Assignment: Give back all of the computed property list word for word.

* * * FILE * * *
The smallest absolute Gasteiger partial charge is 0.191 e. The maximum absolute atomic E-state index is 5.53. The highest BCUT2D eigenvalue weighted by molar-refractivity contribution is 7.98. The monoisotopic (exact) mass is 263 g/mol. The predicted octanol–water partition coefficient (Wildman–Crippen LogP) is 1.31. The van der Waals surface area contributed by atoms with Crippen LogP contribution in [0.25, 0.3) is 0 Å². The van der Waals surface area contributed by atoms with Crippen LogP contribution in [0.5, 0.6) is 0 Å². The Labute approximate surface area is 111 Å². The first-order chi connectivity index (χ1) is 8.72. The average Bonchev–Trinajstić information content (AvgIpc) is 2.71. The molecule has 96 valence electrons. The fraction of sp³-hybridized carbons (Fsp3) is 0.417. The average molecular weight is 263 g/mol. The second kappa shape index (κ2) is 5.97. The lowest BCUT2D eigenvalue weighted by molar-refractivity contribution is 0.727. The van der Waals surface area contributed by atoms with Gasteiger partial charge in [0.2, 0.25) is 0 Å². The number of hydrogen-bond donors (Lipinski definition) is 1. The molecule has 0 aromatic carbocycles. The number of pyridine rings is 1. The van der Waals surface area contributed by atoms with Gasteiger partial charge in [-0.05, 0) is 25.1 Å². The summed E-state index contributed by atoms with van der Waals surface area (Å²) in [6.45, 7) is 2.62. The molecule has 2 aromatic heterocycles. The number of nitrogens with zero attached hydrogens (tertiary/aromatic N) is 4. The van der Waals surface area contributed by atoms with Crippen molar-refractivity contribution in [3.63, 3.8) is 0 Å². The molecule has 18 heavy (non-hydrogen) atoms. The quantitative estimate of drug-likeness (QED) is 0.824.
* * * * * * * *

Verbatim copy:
The smallest absolute Gasteiger partial charge is 0.191 e. The maximum absolute atomic E-state index is 5.53. The highest BCUT2D eigenvalue weighted by molar-refractivity contribution is 7.98. The monoisotopic (exact) mass is 263 g/mol. The predicted octanol–water partition coefficient (Wildman–Crippen LogP) is 1.31. The van der Waals surface area contributed by atoms with Crippen LogP contribution in [0.25, 0.3) is 0 Å². The van der Waals surface area contributed by atoms with Crippen LogP contribution in [0.5, 0.6) is 0 Å². The Labute approximate surface area is 111 Å². The first-order chi connectivity index (χ1) is 8.72. The average Bonchev–Trinajstić information content (AvgIpc) is 2.71. The molecule has 96 valence electrons. The fraction of sp³-hybridized carbons (Fsp3) is 0.417. The average molecular weight is 263 g/mol. The second kappa shape index (κ2) is 5.97. The lowest BCUT2D eigenvalue weighted by molar-refractivity contribution is 0.727. The van der Waals surface area contributed by atoms with Gasteiger partial charge in [0.2, 0.25) is 0 Å². The number of hydrogen-bond donors (Lipinski definition) is 1. The molecule has 0 aromatic carbocycles. The number of pyridine rings is 1. The van der Waals surface area contributed by atoms with Gasteiger partial charge in [-0.05, 0) is 25.1 Å². The summed E-state index contributed by atoms with van der Waals surface area (Å²) in [6.45, 7) is 2.62. The molecule has 2 aromatic heterocycles. The number of nitrogens with zero attached hydrogens (tertiary/aromatic N) is 4. The van der Waals surface area contributed by atoms with Crippen molar-refractivity contribution in [3.63, 3.8) is 0 Å². The molecule has 18 heavy (non-hydrogen) atoms. The quantitative estimate of drug-likeness (QED) is 0.824.